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The first X-37B Orbital Test Vehicle waits in the encapsulation cell of the Evolved Expendable Launch Vehicle April 5, 2010, at the Astrotech facility in Titusville, Fla. Courtesy photo.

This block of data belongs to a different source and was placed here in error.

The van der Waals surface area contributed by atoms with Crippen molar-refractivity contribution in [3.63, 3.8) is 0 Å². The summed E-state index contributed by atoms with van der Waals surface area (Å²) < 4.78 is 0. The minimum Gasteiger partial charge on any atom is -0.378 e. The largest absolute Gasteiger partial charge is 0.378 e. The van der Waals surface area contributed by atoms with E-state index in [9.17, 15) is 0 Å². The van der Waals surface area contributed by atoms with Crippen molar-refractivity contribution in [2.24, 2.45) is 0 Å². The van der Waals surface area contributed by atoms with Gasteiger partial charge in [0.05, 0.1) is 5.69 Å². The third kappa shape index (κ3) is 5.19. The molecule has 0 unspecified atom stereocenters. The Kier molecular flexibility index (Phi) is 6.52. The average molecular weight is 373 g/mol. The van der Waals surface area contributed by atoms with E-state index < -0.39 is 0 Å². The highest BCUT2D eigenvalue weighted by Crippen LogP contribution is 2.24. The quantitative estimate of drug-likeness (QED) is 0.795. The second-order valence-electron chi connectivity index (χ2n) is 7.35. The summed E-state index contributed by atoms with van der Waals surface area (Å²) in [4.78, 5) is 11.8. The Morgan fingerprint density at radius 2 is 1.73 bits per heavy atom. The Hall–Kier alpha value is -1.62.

The fourth X-37B reusable space plane will carry a Hall thruster experiment onboard, according to an April 27 release. The experiment—a collaboration between the Air Force Research Laboratory, Space and Missile Systems Center, and the Rapid Capabilities Office—will “enable in-space characterization of Hall thruster design modifications,” which will be used to improve similar units onboard Advance Extremely High Frequency communication satellites, states the release. “Space is so vitally important to everything we do. Secure comms, ISR, missile warning, weather prediction, precision navigation, and timing all rely on it, and the domain is increasingly contested,” said Maj. Gen. Tom Masiello, AFRL commander.  “A more efficient on-orbit thruster capability is huge. Less fuel burn lowers the cost to get up there, plus it enhances spacecraft operational flexibility, survivability, and longevity.” The Air Force has two X-37 vehicles in its fleet and Air Force Space Command boss Gen. John Hyten said USAF would continue to use the planes “for awhile” as the service attempts to figure out “the re-usability aspect of space.” The third mission concluded in October 2014 after 674 days on orbit. It’s not clear when the fourth mission will launch.